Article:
The next port of call was Roger Grundy Church, Jui. This is a fantastic church building – a converted ex-British forces building – with a large plot of land. We arrived before they had gathered and so were able to rest for a moment outside in the shade and breeze and gather our thoughts and strength again (yes, the adrenaline was beginning to give way to drowsiness by now). The church is lead by Zadoc Williams, assisted by Bernadette Massaquoi, and when enough had arrived, we headed inside for our short ‘service’. There is a pattern that is continued for all of these visits. The service starts with a short period of singing, usually upbeat, often local choruses. This is followed by a an official welcome to us – we are welcomed to the country and the church, and then introduced to the gathered community. This is always a surreal moment. The Sierra Leonians love ceremony, and we are introduced as distinguished visitors, ambassadors, etc… Cringeworthy to our English sense of humilty, but touching too. Then the community make various statements regarding their situation. Maybe they’ll share a little of what they are doing and some of the successes they have experienced, but at the heart of the speeches are usually a list of their ‘constraints’, the things that they need or want us to help them with. Jui was no exception to this. Their major request was for help developing the land. They have a real fear that the land will be encroached on if it is not built on and enfenced or demarked in some way. (This would turn out to be a common concern this visit) Zadoc’s dream is for a Conference Centre to be built so that they can host Conference here and generate money from other gatherings, and even host UK visitors when they come. Although a great vision, I think the aspirations are not entirely realistic!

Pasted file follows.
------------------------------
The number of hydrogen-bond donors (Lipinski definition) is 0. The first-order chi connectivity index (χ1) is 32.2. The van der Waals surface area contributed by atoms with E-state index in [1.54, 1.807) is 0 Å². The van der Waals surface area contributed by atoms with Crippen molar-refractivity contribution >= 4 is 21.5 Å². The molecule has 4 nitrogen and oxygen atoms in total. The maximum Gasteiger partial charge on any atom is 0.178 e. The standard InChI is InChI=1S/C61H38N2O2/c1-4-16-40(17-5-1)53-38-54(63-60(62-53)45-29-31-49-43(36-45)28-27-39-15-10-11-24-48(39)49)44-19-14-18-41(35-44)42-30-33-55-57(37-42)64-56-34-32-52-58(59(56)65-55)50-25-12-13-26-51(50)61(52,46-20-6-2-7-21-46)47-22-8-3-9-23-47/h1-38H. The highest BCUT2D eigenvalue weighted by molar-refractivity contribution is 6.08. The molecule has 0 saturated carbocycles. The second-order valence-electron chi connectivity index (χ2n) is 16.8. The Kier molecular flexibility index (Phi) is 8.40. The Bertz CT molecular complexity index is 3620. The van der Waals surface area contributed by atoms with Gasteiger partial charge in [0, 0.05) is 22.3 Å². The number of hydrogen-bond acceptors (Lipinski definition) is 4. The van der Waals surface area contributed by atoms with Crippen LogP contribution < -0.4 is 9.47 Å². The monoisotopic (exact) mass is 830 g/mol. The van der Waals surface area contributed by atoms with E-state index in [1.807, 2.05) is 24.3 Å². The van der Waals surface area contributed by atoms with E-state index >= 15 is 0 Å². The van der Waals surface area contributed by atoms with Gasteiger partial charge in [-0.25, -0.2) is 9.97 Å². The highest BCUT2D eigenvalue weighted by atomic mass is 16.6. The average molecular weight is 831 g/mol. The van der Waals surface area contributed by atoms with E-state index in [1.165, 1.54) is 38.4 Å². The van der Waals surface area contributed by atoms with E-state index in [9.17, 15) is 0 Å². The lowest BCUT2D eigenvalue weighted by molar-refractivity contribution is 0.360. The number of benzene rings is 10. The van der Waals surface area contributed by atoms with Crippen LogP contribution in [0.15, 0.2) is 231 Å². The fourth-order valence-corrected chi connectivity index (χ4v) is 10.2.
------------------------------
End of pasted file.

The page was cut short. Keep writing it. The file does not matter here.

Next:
Finally we drove to the church at Hastings which was hosting the Youth Conference Singer Fest. This was a loud vibrant service in which the youth from the churches took it in turn to sing songs for the others, entering in to it with great enthusiasm and volume. A far cry from the embarrassment that youth might show in a similar function in the UK I imagine. This also caused the first major surprise of the visit – as we walked up the steps into the church, I gathered that I was expected to give a talk! There had been a communication breakdown, and no one had given warning. With urgent prayer and frantic flicking through the Bible, I was able to bring together a quick talk on working together to share God’s love. I hope it worked – I’m not entirely sure many of them actually understood my English, but the older ones seemed to enjoy it!
Finally we made our way home, in time for food, a shower, and most importantly sleep…
Text to follow, but for now enjoy the photos: